Tag Archives: Dub Narcotic Sound System

259. Dub Narcotic Sound System meets the Jon Spencer Blues Explosion – “Sideways Soul…”

The full title of this album is a mouthful: “Sideways Soul: Dub Narcotic Sound System meets the Jon Spencer Blues Explosion in a Dancehall Style”.

Album cover CD Sideways Soul Dub Narcotic Sound System meets the Jon Spencer Blues Explosion in a Dancehall StyleI’m typically pretty dismissive of such lengthy titles, but at least this one is informative. The meeting of minds here is a wonderful combo.

Calvin and Co’s pop sensibilities hook up with the filthy, sloppy blues grooves of Spencer and his buddies in what must have been some action-packed recording sessions.

It sounds like we stepped in near the end of a pretty wild, yet laid-back party, where some close and talented friends are taking the piss out of their shared acquaintances.  There are loads of in-jokes and adaptations of well-known lyrics.  Johnson’s vocals are hilarious and seemingly effortless.  The band get a series of funny intros.

Fudgy the Whale is 10 mins of lazy beats and all of the above elements:

I’ve been listening to this while chilling at a Thai resort occupied by a British version of the cast of Cocoon. I’ve kept this album inside my headphones lest I cause a spate of broken hips as my fellow guests find the grooves irresistable. It’s their loss.

File under: This soul is how I roll

258. Dub Narcotic Sound System – “Out of Your Mind”

I’ve been silent for the past couple of days as I transitioned from the hurley burley of Bangkok to the ludicrously laid-back vibe of the island of Koh Samui.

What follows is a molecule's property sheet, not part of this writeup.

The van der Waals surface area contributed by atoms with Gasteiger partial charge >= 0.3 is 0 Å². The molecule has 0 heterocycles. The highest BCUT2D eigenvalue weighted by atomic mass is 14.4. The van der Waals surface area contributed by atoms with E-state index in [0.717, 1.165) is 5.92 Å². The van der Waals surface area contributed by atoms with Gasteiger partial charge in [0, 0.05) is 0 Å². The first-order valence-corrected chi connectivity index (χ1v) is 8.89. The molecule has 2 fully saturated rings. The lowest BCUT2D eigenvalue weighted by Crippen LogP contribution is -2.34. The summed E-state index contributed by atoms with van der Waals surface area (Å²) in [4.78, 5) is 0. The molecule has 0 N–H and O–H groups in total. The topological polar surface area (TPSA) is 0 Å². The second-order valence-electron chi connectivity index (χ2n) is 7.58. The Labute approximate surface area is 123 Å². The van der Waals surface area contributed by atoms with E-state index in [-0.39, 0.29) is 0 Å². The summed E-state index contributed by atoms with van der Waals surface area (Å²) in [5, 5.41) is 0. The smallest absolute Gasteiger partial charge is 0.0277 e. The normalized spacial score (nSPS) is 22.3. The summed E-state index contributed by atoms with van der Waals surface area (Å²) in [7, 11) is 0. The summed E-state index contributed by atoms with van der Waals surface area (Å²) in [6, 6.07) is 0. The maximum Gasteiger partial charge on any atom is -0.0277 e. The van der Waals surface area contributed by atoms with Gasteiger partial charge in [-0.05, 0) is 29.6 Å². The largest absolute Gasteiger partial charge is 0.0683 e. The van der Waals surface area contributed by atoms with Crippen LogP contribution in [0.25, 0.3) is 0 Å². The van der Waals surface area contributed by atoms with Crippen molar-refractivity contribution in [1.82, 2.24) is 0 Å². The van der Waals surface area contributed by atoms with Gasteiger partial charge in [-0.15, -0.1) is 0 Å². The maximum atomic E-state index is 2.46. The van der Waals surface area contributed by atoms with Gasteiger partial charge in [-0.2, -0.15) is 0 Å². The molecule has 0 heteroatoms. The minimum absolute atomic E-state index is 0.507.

Album cover CD Dub Narcotic Sound System Out of Your MindThe soundtrack of this neck of the woods seems to be ocean waves, motor scooters, jetskis, Bob Marley and (inevitably?) Jack Johnson.

This bass-heavy work from Calvin Johnson alas does not get much airtime.  It is a little more layered and funky than necessary for these environs.  I suspect it would have worked much better in the visual smorgasboard and mash up of the nation’s capital.

The approach on this album is rare (at least for my collection). Guitars are set up almost in opposition to basslines, with the latter given much more ammunition.  Johnson then piles on some pretty much spoken word vocals. It is a little like Beck’s early work, but with none of the folk pretences.

Sometimes this patchworking comes together brilliantly.  The title track here (with some saucy female vocals) is a treat.  Most of the tracks are very listenable and not too jarring.  Occasionally the din outweighs the groove.

I suspect this album was loads of fun to make, and that it would work better live.

File under: Not hammock music…